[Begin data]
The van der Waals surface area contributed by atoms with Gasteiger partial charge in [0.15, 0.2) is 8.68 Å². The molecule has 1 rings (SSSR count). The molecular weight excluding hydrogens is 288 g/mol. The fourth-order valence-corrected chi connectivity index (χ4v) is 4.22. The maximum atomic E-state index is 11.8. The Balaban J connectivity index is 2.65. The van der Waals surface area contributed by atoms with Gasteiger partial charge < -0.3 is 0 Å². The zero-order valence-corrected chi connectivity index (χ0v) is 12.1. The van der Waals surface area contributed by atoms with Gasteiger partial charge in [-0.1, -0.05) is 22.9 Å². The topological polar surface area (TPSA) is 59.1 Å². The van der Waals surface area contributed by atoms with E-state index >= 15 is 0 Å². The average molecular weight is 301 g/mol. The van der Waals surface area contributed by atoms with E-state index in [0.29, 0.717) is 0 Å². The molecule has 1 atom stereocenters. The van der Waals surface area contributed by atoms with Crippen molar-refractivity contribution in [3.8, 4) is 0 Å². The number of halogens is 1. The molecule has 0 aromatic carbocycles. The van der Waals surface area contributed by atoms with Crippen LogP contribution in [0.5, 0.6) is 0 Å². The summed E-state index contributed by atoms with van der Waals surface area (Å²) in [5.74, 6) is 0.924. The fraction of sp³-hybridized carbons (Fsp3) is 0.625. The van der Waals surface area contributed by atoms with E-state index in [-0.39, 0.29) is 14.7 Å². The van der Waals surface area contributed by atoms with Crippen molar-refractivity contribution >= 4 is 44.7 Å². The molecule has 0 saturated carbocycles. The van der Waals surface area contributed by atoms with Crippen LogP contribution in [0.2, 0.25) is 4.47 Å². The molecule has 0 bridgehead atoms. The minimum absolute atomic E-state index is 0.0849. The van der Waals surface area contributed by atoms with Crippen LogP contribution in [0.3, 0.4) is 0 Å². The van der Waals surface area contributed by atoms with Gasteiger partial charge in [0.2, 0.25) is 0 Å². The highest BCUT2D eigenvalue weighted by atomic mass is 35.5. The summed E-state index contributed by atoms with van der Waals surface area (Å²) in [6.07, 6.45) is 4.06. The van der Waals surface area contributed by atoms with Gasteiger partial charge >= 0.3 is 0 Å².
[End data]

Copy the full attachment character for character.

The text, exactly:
The van der Waals surface area contributed by atoms with Gasteiger partial charge in [0.15, 0.2) is 8.68 Å². The molecule has 1 rings (SSSR count). The molecular weight excluding hydrogens is 288 g/mol. The fourth-order valence-corrected chi connectivity index (χ4v) is 4.22. The maximum atomic E-state index is 11.8. The Balaban J connectivity index is 2.65. The van der Waals surface area contributed by atoms with Gasteiger partial charge < -0.3 is 0 Å². The zero-order valence-corrected chi connectivity index (χ0v) is 12.1. The van der Waals surface area contributed by atoms with Gasteiger partial charge in [-0.1, -0.05) is 22.9 Å². The topological polar surface area (TPSA) is 59.1 Å². The van der Waals surface area contributed by atoms with E-state index >= 15 is 0 Å². The average molecular weight is 301 g/mol. The van der Waals surface area contributed by atoms with E-state index in [0.29, 0.717) is 0 Å². The molecule has 1 atom stereocenters. The van der Waals surface area contributed by atoms with Crippen molar-refractivity contribution in [3.8, 4) is 0 Å². The number of halogens is 1. The molecule has 0 aromatic carbocycles. The van der Waals surface area contributed by atoms with Crippen LogP contribution in [0.5, 0.6) is 0 Å². The summed E-state index contributed by atoms with van der Waals surface area (Å²) in [5.74, 6) is 0.924. The fraction of sp³-hybridized carbons (Fsp3) is 0.625. The van der Waals surface area contributed by atoms with E-state index in [-0.39, 0.29) is 14.7 Å². The van der Waals surface area contributed by atoms with Crippen molar-refractivity contribution >= 4 is 44.7 Å². The molecule has 0 saturated carbocycles. The van der Waals surface area contributed by atoms with Crippen LogP contribution in [0.2, 0.25) is 4.47 Å². The molecule has 0 bridgehead atoms. The minimum absolute atomic E-state index is 0.0849. The van der Waals surface area contributed by atoms with Crippen LogP contribution in [0.3, 0.4) is 0 Å². The van der Waals surface area contributed by atoms with Gasteiger partial charge in [0.2, 0.25) is 0 Å². The highest BCUT2D eigenvalue weighted by atomic mass is 35.5. The summed E-state index contributed by atoms with van der Waals surface area (Å²) in [6.07, 6.45) is 4.06. The van der Waals surface area contributed by atoms with Gasteiger partial charge >= 0.3 is 0 Å².